What I am doing not so well?

The second question is a much easier one to answer because it tends to be the one that’s screaming at us all the time. Here, we can get bombarded with multiple, massive list of things. For this one, I would encourage you to make sure you reduce the list. Pick a couple of things – maybe one, maybe two. Something on that list that you feel are high-priority. Things that are really bugging at you. Things that are really getting in the way of you being where you want to be.

So, once you’ve recognised those one or two things, make it simple. Don’t overwhelm yourself. Pick one, and then you can move on to the third question and the third process. But again, if you feel like you are struggling to figure out what it is that you’re maybe not doing so well or you want someone to affirm what it is that you’re not doing so well. Simply ask. Again, ask someone, where do you think I can improve?

I get really encouraged when I have athletes and kids that I’m coaching, come up to me and ask me, where do you think I can get better? I would also actually go back a step and say if you’re an athlete and you’re struggling, and you go up to your coach and ask, what am I not doing so well? Where can I improve? Ask them as well; what do you want to see me continue doing? What am I doing well? – which is another way of going about that first question. Ultimately, again, if you’re not sure where you need to improve – where you think the most improvement you can make is, ask someone.

Usually, that person outside of yourself will have a better understanding and see it without this emotional judgement. As long as you trust that person, as long as you trust and value their opinion, and you respect their opinion, then you’re going to get a real honest and true answer to that question. So again, just pick one or two of these because you can get overwhelmed with the sheer amount that is there. Once you’ve got that one or two piece of information – that one area that you want to work on, and also combined with the things that you’re going to continue doing well, move on to the third question.

What I am going to do to improve?

This is just pure action – whether it is an action the next day, or over the following weekend. And here, you’re putting in a tangible review, plan and schedule of what you can do. Again, you can do this with someone. You must be keen on creating accountability. Find that person who you can stay accountable to – whether it is your coach, a teammate, or friend. And ultimately, you then have someone who can hold you accountable to this. And if you’re able to continue with that person and they’ve got a similar goal, then you’re both going to be able to motivate each other, and again have that accountability.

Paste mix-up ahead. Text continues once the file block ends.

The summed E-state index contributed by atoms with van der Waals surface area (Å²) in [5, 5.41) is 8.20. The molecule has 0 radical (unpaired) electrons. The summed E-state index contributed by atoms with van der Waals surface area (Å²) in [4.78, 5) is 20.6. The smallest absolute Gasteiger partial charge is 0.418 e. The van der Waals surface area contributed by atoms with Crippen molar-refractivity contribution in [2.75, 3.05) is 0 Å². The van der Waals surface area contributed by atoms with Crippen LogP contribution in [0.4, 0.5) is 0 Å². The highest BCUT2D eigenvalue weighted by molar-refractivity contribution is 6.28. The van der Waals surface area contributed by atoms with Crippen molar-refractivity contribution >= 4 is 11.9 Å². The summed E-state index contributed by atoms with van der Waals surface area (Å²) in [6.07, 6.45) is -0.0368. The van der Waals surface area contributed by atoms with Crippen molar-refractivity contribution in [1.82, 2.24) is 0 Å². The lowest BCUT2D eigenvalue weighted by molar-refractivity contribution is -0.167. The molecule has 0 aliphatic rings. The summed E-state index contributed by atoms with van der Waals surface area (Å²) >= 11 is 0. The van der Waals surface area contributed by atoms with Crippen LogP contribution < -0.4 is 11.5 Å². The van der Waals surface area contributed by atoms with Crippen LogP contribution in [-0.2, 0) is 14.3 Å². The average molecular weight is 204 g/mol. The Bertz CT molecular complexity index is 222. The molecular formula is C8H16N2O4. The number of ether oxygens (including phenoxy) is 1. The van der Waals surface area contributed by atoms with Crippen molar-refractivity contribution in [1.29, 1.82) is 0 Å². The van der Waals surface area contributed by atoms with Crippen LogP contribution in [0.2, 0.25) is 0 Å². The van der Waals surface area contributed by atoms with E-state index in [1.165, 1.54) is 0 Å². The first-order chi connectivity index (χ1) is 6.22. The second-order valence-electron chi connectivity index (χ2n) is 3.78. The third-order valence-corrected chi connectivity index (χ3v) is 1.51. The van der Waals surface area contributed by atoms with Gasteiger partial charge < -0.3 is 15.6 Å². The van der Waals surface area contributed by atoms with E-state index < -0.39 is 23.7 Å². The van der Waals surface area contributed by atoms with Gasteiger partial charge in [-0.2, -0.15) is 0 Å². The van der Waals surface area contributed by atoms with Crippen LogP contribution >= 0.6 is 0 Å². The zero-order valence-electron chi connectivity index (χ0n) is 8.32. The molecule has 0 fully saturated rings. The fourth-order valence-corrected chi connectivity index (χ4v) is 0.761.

So, putting into place a plan, an action, will help create motivation. Knowing you’re waking up the next day, you understand what your purpose is for that day, in order to achieve. I definitely struggle with this one sometimes because I find that I have too many things. So, again going back to just picking one or two things and see if you can just work on that to improve day by day. It might be day one you do this, day two you do that, and then you move on and on and on. Or over the week, you continuously work on something. It might be, over this week, I’m going to try to be more positive in what I do. If I find I’m negative in what I do, I’m going to try and catch myself with this negative self-talk and flip it and create positive self-talk.

So, whatever it is, try and catch yourself when you may be reverting to old habits, old ways, and then shift your mindset. Try and quickly change into this positive frame of mind – this positive movement that you’re trying to make in your life.


Final thoughts

So, those are the three questions. Find the different ways, the different modalities that you could use to implement them into your life. Please give them a go. If you have any questions or if you have any ways in which you’re struggling – whether it’s in your sport or life, then do head over to my website at www.lewishatchett.com. You can also contact me on Instagram. Hopefully, this blog post has given you some clarity in a way in which you can continuously move forward so that you can progress daily, weekly, or yearly.